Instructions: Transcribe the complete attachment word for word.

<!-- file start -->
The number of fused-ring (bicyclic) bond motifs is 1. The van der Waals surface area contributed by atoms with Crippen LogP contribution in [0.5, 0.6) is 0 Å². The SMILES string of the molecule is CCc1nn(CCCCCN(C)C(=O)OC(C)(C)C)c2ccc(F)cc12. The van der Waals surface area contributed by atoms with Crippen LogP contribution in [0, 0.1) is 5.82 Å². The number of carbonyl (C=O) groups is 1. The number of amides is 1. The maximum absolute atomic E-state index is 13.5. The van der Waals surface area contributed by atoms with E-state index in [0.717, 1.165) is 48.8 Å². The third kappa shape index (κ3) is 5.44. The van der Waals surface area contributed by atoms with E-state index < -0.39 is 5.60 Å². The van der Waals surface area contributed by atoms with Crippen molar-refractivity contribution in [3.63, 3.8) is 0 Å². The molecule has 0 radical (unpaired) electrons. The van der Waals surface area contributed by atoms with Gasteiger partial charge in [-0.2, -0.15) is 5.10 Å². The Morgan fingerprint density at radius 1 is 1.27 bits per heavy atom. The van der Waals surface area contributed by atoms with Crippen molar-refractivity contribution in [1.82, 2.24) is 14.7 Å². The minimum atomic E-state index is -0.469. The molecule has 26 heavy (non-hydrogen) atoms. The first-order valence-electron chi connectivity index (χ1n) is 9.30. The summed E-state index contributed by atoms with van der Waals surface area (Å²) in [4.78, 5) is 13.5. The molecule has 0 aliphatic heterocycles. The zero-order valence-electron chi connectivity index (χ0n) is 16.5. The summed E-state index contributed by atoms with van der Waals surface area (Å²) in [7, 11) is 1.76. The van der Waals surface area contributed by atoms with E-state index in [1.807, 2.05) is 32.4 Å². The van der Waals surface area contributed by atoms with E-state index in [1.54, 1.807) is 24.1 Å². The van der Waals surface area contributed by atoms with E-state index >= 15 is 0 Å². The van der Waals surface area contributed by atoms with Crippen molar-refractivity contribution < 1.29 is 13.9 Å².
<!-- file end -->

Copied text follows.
The number of fused-ring (bicyclic) bond motifs is 1. The van der Waals surface area contributed by atoms with Crippen LogP contribution in [0.5, 0.6) is 0 Å². The SMILES string of the molecule is CCc1nn(CCCCCN(C)C(=O)OC(C)(C)C)c2ccc(F)cc12. The van der Waals surface area contributed by atoms with Crippen LogP contribution in [0, 0.1) is 5.82 Å². The number of carbonyl (C=O) groups is 1. The number of amides is 1. The maximum absolute atomic E-state index is 13.5. The van der Waals surface area contributed by atoms with E-state index in [0.717, 1.165) is 48.8 Å². The third kappa shape index (κ3) is 5.44. The van der Waals surface area contributed by atoms with E-state index < -0.39 is 5.60 Å². The van der Waals surface area contributed by atoms with Crippen molar-refractivity contribution in [3.63, 3.8) is 0 Å². The molecule has 0 radical (unpaired) electrons. The van der Waals surface area contributed by atoms with Gasteiger partial charge in [-0.2, -0.15) is 5.10 Å². The Morgan fingerprint density at radius 1 is 1.27 bits per heavy atom. The van der Waals surface area contributed by atoms with Crippen molar-refractivity contribution in [1.82, 2.24) is 14.7 Å². The minimum atomic E-state index is -0.469. The molecule has 26 heavy (non-hydrogen) atoms. The first-order valence-electron chi connectivity index (χ1n) is 9.30. The summed E-state index contributed by atoms with van der Waals surface area (Å²) in [4.78, 5) is 13.5. The molecule has 0 aliphatic heterocycles. The zero-order valence-electron chi connectivity index (χ0n) is 16.5. The summed E-state index contributed by atoms with van der Waals surface area (Å²) in [7, 11) is 1.76. The van der Waals surface area contributed by atoms with E-state index in [1.807, 2.05) is 32.4 Å². The van der Waals surface area contributed by atoms with E-state index in [1.54, 1.807) is 24.1 Å². The van der Waals surface area contributed by atoms with E-state index >= 15 is 0 Å². The van der Waals surface area contributed by atoms with Crippen molar-refractivity contribution < 1.29 is 13.9 Å².